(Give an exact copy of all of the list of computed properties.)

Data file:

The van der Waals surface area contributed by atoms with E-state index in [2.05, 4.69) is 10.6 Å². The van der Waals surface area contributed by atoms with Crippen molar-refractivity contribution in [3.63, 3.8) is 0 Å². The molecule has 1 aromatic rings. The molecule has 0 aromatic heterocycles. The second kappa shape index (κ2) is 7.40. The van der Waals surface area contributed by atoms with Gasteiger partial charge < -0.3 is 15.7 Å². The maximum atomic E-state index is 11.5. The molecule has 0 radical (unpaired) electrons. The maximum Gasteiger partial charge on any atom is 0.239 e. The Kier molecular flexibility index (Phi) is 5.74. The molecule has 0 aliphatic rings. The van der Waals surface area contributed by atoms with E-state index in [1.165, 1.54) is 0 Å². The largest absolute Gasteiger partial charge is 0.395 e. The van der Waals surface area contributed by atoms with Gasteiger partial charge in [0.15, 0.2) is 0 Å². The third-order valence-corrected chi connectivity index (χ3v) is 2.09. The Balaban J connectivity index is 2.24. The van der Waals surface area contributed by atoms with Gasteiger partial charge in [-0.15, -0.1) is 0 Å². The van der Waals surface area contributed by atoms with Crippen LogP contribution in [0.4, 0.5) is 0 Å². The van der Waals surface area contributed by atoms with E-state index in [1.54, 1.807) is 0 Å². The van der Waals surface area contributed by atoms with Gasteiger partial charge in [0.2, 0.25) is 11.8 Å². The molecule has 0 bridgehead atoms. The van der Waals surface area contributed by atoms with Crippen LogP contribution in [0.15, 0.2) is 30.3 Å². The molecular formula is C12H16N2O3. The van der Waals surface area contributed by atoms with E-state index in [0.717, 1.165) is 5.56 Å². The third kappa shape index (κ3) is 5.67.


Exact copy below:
The van der Waals surface area contributed by atoms with E-state index in [2.05, 4.69) is 10.6 Å². The van der Waals surface area contributed by atoms with Crippen molar-refractivity contribution in [3.63, 3.8) is 0 Å². The molecule has 1 aromatic rings. The molecule has 0 aromatic heterocycles. The second kappa shape index (κ2) is 7.40. The van der Waals surface area contributed by atoms with Gasteiger partial charge < -0.3 is 15.7 Å². The maximum atomic E-state index is 11.5. The molecule has 0 radical (unpaired) electrons. The maximum Gasteiger partial charge on any atom is 0.239 e. The Kier molecular flexibility index (Phi) is 5.74. The molecule has 0 aliphatic rings. The van der Waals surface area contributed by atoms with E-state index in [1.165, 1.54) is 0 Å². The largest absolute Gasteiger partial charge is 0.395 e. The van der Waals surface area contributed by atoms with Gasteiger partial charge in [0.15, 0.2) is 0 Å². The third-order valence-corrected chi connectivity index (χ3v) is 2.09. The Balaban J connectivity index is 2.24. The van der Waals surface area contributed by atoms with Gasteiger partial charge in [-0.15, -0.1) is 0 Å². The van der Waals surface area contributed by atoms with Crippen LogP contribution in [0.4, 0.5) is 0 Å². The van der Waals surface area contributed by atoms with E-state index in [1.54, 1.807) is 0 Å². The van der Waals surface area contributed by atoms with Gasteiger partial charge in [0.2, 0.25) is 11.8 Å². The molecule has 0 bridgehead atoms. The van der Waals surface area contributed by atoms with Crippen LogP contribution in [0.15, 0.2) is 30.3 Å². The molecular formula is C12H16N2O3. The van der Waals surface area contributed by atoms with E-state index in [0.717, 1.165) is 5.56 Å². The third kappa shape index (κ3) is 5.67.